Reference : OGLE-2014-BLG-1186: gravitational microlensing providing evidence for a planet orbiti...
Scientific journals : Article
Physical, chemical, mathematical & earth Sciences : Space science, astronomy & astrophysics
http://hdl.handle.net/2268/230242
OGLE-2014-BLG-1186: gravitational microlensing providing evidence for a planet orbiting the foreground star or for a close binary source?
English
Dominik, M. [> >]
Bachelet, E. [> >]
Bozza, V. [> >]
Street, R. A. [> >]
Han, C. [> >]
Hundertmark, M. [> >]
Udalski, A. [> >]
Bramich, D. M. [> >]
Alsubai, K. A. [> >]
Calchi Novati, S. [> >]
Ciceri, S. [> >]
D'Ago, G. [> >]
Figuera Jaimes, R. [> >]
Haugbølle, T. [> >]
Hinse, T. C. [> >]
Horne, K. [> >]
Jørgensen, U. G. [> >]
Juncher, D. [> >]
Kains, N. [> >]
Korhonen, H. [> >]
Mancini, L. [> >]
Menzies, J. [> >]
Popovas, A. [> >]
Rabus, M. [> >]
Rahvar, S. [> >]
Scarpetta, G. [> >]
Schmidt, R. [> >]
Skottfelt, J. [> >]
Snodgrass, C. [> >]
Southworth, J. [> >]
Starkey, D. [> >]
Steele, I. A. [> >]
Surdej, Jean mailto [Université de Liège - ULiège > Département d'astrophys., géophysique et océanographie (AGO) > Département d'astrophys., géophysique et océanographie (AGO) >]
Tsapras, Y. [> >]
Wambsganss, J. [> >]
Wertz, O. [> >]
Pietrukowicz, P. [> >]
Szymański, M. K. [> >]
Mróz, P. [> >]
Skowron, J. [> >]
Soszyński, I. [> >]
Ulaczyk, K. [> >]
Poleski, R. [> >]
1-Aug-2018
arXiv e-prints
1808
Yes
International
[en] Astrophysics - Earth and Planetary Astrophysics ; Astrophysics - Astrophysics of Galaxies ; Astrophysics - Instrumentation and Methods for Astrophysics ; Astrophysics - Solar and Stellar Astrophysics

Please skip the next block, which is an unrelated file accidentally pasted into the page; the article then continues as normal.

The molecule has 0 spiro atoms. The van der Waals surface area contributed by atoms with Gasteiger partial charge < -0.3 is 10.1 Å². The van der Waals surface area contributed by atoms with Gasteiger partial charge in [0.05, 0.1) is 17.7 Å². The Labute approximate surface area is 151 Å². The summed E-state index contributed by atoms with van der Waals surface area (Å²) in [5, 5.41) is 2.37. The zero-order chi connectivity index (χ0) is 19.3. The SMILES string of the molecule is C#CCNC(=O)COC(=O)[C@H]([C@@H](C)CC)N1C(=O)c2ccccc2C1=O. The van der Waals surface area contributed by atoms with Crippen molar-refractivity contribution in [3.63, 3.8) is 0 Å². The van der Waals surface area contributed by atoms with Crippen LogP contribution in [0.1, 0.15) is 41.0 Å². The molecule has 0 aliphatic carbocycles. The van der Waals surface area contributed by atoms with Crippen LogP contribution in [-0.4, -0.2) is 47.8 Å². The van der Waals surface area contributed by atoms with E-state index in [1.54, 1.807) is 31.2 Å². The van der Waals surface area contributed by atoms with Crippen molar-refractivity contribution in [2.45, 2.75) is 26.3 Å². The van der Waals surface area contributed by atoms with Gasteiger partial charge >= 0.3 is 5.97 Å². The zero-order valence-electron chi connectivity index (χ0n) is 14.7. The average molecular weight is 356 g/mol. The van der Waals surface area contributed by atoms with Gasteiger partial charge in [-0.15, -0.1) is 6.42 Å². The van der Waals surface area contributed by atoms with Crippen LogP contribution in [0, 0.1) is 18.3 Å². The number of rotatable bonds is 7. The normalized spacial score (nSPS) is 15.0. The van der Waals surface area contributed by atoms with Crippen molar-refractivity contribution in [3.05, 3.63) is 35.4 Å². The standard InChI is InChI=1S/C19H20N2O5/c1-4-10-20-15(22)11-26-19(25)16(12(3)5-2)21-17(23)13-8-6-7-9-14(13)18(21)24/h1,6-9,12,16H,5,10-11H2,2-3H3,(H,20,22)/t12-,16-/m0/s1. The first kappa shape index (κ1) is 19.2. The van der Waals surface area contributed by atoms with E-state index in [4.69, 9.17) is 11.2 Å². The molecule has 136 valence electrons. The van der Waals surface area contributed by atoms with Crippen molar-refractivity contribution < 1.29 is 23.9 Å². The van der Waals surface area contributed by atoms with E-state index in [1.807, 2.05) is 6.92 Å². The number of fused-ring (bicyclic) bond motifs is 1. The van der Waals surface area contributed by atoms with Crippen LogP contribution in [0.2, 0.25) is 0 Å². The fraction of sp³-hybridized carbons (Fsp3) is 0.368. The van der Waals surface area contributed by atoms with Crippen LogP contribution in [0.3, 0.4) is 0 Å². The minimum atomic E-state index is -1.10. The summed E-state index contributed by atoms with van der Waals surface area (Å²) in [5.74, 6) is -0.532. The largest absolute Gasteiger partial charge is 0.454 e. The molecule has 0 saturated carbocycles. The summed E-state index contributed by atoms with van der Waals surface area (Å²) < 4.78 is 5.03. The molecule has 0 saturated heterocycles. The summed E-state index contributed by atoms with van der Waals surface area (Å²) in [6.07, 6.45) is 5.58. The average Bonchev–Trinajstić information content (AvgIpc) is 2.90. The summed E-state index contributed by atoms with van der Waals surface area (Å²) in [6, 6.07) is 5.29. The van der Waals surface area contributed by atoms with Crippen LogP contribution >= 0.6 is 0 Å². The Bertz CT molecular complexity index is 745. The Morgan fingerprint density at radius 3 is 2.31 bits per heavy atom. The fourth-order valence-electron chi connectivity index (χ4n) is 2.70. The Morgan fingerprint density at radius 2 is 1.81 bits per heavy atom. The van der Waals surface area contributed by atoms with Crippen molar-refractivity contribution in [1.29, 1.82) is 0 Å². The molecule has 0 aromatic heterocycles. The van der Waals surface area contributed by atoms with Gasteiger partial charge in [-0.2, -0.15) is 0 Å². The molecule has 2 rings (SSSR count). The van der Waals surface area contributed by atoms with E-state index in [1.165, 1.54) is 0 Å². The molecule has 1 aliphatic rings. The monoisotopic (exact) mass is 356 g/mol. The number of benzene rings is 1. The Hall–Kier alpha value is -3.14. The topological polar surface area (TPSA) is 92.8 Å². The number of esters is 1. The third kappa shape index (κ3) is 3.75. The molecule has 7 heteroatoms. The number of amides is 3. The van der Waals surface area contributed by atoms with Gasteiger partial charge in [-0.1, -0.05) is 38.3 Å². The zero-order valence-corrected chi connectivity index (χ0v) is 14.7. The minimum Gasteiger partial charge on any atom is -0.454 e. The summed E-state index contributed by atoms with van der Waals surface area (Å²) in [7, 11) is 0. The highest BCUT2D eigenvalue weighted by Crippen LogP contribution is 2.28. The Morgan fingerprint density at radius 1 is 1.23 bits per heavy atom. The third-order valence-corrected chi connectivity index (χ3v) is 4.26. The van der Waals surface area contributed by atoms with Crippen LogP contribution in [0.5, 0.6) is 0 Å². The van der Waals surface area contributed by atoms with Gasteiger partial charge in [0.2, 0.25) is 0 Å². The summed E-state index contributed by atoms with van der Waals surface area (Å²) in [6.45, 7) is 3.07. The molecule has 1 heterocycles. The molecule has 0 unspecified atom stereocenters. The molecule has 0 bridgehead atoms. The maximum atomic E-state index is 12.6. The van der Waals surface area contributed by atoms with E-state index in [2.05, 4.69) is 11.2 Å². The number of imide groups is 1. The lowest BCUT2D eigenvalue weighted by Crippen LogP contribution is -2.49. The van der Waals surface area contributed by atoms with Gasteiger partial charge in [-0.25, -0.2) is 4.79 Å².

[en] (abridged) Using the particularly long gravitational microlensing event OGLE-2014-BLG-1186 with a time-scale $t_\mathrm{E}$ ~ 300 d, we present a methodology for identifying the nature of localised deviations from single-lens point-source light curves, which ensures that 1) the claimed signal is substantially above the noise floor, 2) the inferred properties are robustly determined and their estimation not subject to confusion with systematic noise in the photometry, 3) there are no alternative viable solutions within the model framework that might have been missed. Annual parallax and binarity could be separated and robustly measured from the wing and the peak data, respectively. We find matching model light curves that involve either a binary lens or a binary source. Our binary-lens models indicate a planet of mass $M_2$ = (45 $\pm$ 9) $M_\oplus$, orbiting a star of mass $M_1$ = (0.35 $\pm$ 0.06) $M_\odot$, located at a distance $D_\mathrm{L}$ = (1.7 $\pm$ 0.3) kpc from Earth, whereas our binary-source models suggest a brown-dwarf lens of $M$ = (0.046 $\pm$ 0.007) $M_\odot$, located at a distance $D_\mathrm{L}$ = (5.7 $\pm$ 0.9) kpc, with the source potentially being a (partially) eclipsing binary involving stars predicted to be of similar colour given the ratios between the luminosities and radii. The ambiguity in the interpretation would be resolved in favour of a lens binary by observing the luminous lens star separating from the source at the predicted proper motion of $\mu$ = (1.6 $\pm$ 0.3) mas yr$^{-1}$, whereas it would be resolved in favour of a source binary if the source could be shown to be a (partially) eclipsing binary matching the obtained model parameters. We experienced that close binary source stars pose a challenge for claiming the detection of planets by microlensing in events where the source passes very close to the lens star hosting the planet.
Researchers ; Professionals ; Students
http://hdl.handle.net/2268/230242
http://adsabs.harvard.edu/abs/2018arXiv180803149D
26 pages, 14 figures

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